VAT on expenses: Which are subject to VAT and which ones aren’t?
If your business earns more than £85,000 in turnover per year, you’re required to register for VAT. This means you are responsible for charging VAT to your customers but you can also reclaim any VAT you’ve paid on VATable supplies you bought for your business. The difference between the VAT charged and the VAT paid is the amount you’ll need to pay to or reclaim from HMRC. But VAT isn’t straightforward – there are different rates of VAT for different types of goods and services, so let’s get into the detail to make it clearer.
VAT on expenses recharged to the customer
HMRC requires that businesses must add VAT at their standard rate (usually 20%) to any expenses that are recharged to the customer, irrespective of whether they paid any VAT on those expenses. For example, if you incur postage costs when you send a letter to a client, this is a normal business expense and if you are recharging it to your client, you must add VAT.
However, there are some instances where you are not required to charge VAT, nor can you reclaim VAT for charges that are passed onto your client. These are known as disbursements and must meet strict criteria  to be classed as such for VAT purposes:
- you acted as an agent for your customer and paid the supplier on your customer’s behalf
- your customer received, used or had the benefit of the goods or services you paid for on their behalf
- it was not your responsibility to pay for the goods or services, it was your customer’s
- your customer knew that the goods or services were from another supplier and you had permission from your customer to make the payment
- the exact amount you incurred is passed onto your customer when you invoice them
- each disbursement is shown separately on your invoice
- the goods and services you paid for are in addition to the cost of your own services
For more information on recharged expenses vs. disbursements, visit the government website.
Accounting for VAT on expenses in your business
The UK VAT system has 4 different VAT classifications (correct at August 2023).
- Standard rate VAT is 20%
- Reduced rate VAT is 5%
- Zero rate VAT is 0%
- Exempt VAT means the supply is not taxable.
It’s easy to think that Zero rate Vat and VAT exempt are the same thing, and if you are the end consumer, in effect they are – you’ll pay no VAT, but if you are the seller, there’s a difference that needs to be accounted for so your VAT returns are correct. Put simply, if you supply zero rated goods or services to customers, you can reclaim VAT on costs incurred when making that supply. Examples include children’s books and clothing. However, if you supply VAT exempt goods or services, you are unable to reclaim any VAT incurred in making these supplies from HMRC. Examples of VAT exempt supplies include healthcare, insurance and education.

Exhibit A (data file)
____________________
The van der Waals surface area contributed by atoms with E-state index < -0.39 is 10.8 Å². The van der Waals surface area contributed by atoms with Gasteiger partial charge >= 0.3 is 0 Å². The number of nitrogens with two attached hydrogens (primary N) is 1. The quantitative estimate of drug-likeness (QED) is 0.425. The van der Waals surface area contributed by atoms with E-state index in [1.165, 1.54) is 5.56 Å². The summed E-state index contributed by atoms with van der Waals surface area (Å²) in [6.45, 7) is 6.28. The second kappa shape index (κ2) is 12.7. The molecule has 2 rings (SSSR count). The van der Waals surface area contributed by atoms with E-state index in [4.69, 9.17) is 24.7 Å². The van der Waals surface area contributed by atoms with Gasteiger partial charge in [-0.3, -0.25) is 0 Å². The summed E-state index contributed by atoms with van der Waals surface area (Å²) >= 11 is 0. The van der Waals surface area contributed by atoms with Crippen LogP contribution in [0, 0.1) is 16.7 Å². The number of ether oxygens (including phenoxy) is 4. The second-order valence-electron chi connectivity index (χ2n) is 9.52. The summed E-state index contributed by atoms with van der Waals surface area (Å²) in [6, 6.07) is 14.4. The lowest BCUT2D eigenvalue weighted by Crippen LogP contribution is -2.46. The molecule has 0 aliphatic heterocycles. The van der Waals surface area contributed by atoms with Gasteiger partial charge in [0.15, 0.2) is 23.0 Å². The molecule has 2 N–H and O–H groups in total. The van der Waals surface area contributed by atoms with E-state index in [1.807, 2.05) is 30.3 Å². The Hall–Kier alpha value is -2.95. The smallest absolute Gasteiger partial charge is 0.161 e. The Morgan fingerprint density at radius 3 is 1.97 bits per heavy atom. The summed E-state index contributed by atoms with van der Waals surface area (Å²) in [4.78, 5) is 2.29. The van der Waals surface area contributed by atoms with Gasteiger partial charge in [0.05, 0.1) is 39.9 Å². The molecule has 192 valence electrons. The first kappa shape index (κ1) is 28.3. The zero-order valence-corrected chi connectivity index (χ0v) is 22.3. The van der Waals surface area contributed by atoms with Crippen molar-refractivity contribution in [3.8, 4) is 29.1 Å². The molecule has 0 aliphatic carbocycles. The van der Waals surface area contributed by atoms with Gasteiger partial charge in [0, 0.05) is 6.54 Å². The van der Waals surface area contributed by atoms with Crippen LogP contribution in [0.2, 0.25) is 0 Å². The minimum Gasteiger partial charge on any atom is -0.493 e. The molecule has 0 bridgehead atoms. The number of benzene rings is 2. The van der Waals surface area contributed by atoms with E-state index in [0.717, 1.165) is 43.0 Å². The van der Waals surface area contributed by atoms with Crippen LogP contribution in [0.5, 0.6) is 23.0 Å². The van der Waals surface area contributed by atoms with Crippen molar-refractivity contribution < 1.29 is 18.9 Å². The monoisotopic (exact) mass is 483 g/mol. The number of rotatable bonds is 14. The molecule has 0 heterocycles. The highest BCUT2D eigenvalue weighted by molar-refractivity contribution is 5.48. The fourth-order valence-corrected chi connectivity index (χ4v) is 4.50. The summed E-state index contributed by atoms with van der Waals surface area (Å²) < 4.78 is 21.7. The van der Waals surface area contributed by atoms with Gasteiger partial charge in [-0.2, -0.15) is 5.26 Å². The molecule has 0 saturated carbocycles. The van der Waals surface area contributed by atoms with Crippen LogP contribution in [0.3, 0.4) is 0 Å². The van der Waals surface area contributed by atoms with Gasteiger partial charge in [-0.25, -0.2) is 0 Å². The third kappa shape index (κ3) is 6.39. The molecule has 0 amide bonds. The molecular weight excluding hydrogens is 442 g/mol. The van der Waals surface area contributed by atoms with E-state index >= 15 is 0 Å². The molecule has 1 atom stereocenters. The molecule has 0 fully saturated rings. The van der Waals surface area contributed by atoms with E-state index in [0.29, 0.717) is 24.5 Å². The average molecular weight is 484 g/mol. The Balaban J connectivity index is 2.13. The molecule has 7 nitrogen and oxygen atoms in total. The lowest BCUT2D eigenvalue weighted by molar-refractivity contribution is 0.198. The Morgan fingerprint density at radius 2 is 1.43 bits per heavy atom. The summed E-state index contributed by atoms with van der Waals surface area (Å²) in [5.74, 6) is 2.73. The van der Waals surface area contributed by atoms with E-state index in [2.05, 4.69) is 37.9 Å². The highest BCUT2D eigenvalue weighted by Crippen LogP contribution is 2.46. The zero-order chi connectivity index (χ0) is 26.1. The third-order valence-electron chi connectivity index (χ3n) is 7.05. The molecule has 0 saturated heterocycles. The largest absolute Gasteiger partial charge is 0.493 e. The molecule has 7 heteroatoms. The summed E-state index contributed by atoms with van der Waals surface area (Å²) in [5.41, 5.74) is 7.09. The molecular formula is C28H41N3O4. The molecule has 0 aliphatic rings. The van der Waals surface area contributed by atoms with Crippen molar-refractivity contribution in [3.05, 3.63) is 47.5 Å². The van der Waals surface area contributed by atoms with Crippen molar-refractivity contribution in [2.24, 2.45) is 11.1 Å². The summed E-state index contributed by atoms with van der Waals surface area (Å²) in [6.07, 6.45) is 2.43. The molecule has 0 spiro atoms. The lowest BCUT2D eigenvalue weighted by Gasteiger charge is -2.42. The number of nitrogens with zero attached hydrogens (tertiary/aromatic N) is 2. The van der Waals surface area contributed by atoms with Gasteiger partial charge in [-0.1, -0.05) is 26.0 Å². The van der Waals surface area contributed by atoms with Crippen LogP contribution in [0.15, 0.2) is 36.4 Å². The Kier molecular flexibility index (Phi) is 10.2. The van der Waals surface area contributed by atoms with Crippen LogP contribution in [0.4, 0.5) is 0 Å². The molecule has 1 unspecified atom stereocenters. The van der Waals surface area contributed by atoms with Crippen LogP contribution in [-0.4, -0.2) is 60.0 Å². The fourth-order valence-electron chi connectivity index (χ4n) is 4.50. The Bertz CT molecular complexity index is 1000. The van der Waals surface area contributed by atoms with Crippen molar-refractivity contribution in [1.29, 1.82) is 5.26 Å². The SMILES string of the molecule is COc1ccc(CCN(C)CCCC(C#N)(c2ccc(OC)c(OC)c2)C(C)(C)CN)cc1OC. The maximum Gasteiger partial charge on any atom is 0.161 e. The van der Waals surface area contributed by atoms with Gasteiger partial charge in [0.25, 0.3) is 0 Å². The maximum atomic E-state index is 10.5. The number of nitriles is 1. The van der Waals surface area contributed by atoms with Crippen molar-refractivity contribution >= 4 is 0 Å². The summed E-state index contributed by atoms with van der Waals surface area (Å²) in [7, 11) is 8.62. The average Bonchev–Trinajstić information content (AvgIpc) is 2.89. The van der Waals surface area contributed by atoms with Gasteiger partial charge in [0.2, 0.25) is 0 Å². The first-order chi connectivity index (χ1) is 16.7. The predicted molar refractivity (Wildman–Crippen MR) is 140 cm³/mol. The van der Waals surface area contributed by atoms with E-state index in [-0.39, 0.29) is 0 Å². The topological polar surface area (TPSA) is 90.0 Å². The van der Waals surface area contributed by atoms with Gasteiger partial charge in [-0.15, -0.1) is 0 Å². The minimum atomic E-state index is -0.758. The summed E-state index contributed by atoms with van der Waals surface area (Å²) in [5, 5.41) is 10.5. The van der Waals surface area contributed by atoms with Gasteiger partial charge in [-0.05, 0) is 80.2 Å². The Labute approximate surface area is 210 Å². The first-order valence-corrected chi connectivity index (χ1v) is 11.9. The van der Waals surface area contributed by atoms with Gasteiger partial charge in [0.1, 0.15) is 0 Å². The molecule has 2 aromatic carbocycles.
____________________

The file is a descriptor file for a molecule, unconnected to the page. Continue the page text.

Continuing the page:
VAT rates on different supplies
Many supplies such as accounting services, selling clothes, providing taxi services, making cakes, party planning, will writing and so on are VATable at the standard rate of 20%, subject to your VATable turnover exceeding the £85,000 threshold. You can register for VAT even if your sales are below £85K which could be advantageous if you make significant VATable purchases. You can also use the Flat Rate VAT scheme which allows you to:
- pay a fixed rate of VAT to HMRC
- keep the difference between what you charge your customers and pay to HMRC
- you cannot reclaim the VAT on your purchases – except for certain capital assets over £2,000
Some supplies have a reduced VAT rate of 5% including electricity, gas, heating oil and solid fuel, mobility aids for the elderly and smoking cessation products to name a few.
As we’ve already mentioned, some supplies are taxed at 0% and others are VAT exempt. You can find all the current VAT rates on different goods and services on the government website.
Reclaiming VAT on expenses paid by employees
If an employee or contractor pays for goods or services that are used in your business and you fully reimburse them, you can reclaim the VAT. You’ll need a VAT invoice that clearly shows the amount of VAT paid but this can be in the employee or contractor’s name. For example, if an employee pays for travel and accommodation costs out of their own pocket for a business trip and you reimburse these in full, you can claim the VAT back.
Getting your VAT on expenses correct
Accounting for VAT correctly can be a headache for small business owners and making errors can result in VAT penalties which can be costly. If you are unsure about whether you are handling your VAT correctly or if you are getting close to the VAT threshold where you are obliged to register, get in touch with us for some free advice on your best next step. Our team of highly qualified bookkeepers and accountants will let you know what you need to do to ensure your VAT on expenses is correct and you don’t run into problems with the VAT man. Call us 01322 250001 for a free no-obligation chat about our comprehensive accounting and VAT services.